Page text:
Benzodiazepine hypnotic metabolism: drug interactions and clinical implications

D. R. Abernethy, D. J. Greenblatt, R. I. Shader

Research output: Contribution to journalArticlepeer-review

4 Scopus citations


Benzodiazepines are the drugs of choice when initiating hypnotic therapy. Though the mechanism of benzodiazepine action in the central nervous system is similar for all drugs in this class, differences in absorption and pathway of elimination are associated with differences in observed clinical effect. After single‐dose administration, onset of hypnotic effect is most closely related to rate of drug absorption and duration of effect is more closely associated with extent of drug distribution. Relative affinity of the individual benzodiazepine for the specific central nervous system binding site may also determine duration of action. During multiple‐dose chronic therapy, route of metabolic biotransformation and elimination half‐life assume more importance. An increased incidence of adverse drug effects due to high doses of accumulating benzodiazepines may be seen in the elderly and patients with central nervous system deficits or chronic liver disease. Benzodiazepine metabolic biotransformation and clearance is broken into three groups. Group 1—oxidative biotransformation; Group 2—high clearance drugs; Group 3—drug conjugation. Groups 1 and 2 are implicated in a number of drug‐disease and drug‐drug interactions. Group 3 drugs have little change in patients with liver disease or when administered with inhibitors of drug biotransformation. Clinical implications of these metabolic interactions are variable, but inhibition of Group 1 and 2 benzodiazepine clearance has been associated with increased sedation and psychomotor impairment.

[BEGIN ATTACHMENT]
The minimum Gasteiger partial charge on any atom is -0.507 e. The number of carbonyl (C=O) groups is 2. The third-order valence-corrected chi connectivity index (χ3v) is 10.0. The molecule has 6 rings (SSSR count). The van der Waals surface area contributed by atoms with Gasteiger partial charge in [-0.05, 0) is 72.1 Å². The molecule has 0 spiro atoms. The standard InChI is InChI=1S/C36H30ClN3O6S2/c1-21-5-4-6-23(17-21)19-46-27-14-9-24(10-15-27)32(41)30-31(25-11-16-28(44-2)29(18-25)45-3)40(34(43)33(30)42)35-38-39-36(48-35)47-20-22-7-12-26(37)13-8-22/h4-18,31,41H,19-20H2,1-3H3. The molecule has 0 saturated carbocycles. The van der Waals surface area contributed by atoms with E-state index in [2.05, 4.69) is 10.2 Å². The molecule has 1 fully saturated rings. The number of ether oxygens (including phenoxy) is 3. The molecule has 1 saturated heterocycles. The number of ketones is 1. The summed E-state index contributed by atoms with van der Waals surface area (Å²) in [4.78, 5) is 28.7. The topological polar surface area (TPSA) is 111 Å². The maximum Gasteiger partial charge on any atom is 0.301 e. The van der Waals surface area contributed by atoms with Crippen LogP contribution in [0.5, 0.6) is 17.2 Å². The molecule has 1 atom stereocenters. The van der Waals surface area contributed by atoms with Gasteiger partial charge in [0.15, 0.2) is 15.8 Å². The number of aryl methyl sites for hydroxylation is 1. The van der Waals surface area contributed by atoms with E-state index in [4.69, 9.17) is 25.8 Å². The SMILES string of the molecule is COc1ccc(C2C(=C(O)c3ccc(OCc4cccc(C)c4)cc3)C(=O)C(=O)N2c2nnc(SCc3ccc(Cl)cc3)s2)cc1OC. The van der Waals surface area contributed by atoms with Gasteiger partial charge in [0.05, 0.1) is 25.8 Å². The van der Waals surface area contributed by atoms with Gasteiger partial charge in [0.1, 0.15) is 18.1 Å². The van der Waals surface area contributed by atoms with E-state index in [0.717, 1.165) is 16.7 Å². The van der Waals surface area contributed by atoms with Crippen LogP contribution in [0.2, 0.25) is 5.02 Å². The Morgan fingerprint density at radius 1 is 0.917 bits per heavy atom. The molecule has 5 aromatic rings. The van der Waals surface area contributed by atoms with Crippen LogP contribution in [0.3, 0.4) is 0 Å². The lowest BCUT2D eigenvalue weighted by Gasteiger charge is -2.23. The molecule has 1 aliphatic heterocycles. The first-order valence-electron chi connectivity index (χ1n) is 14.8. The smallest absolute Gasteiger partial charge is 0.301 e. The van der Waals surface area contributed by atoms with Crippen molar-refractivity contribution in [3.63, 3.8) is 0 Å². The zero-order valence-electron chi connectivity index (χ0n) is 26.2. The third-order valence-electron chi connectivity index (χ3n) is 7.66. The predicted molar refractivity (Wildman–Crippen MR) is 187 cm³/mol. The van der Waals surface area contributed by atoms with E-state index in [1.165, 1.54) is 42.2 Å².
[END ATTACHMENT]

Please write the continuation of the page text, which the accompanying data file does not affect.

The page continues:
Original languageEnglish (US)
Pages (from-to)32-38
Number of pages7
JournalActa Psychiatrica Scandinavica
Issue number332 S
StatePublished - Dec 1986
Externally publishedYes


  • Benzodiazepine pharmacokinetics
  • drug‐drug interactions

ASJC Scopus subject areas

  • Psychiatry and Mental health


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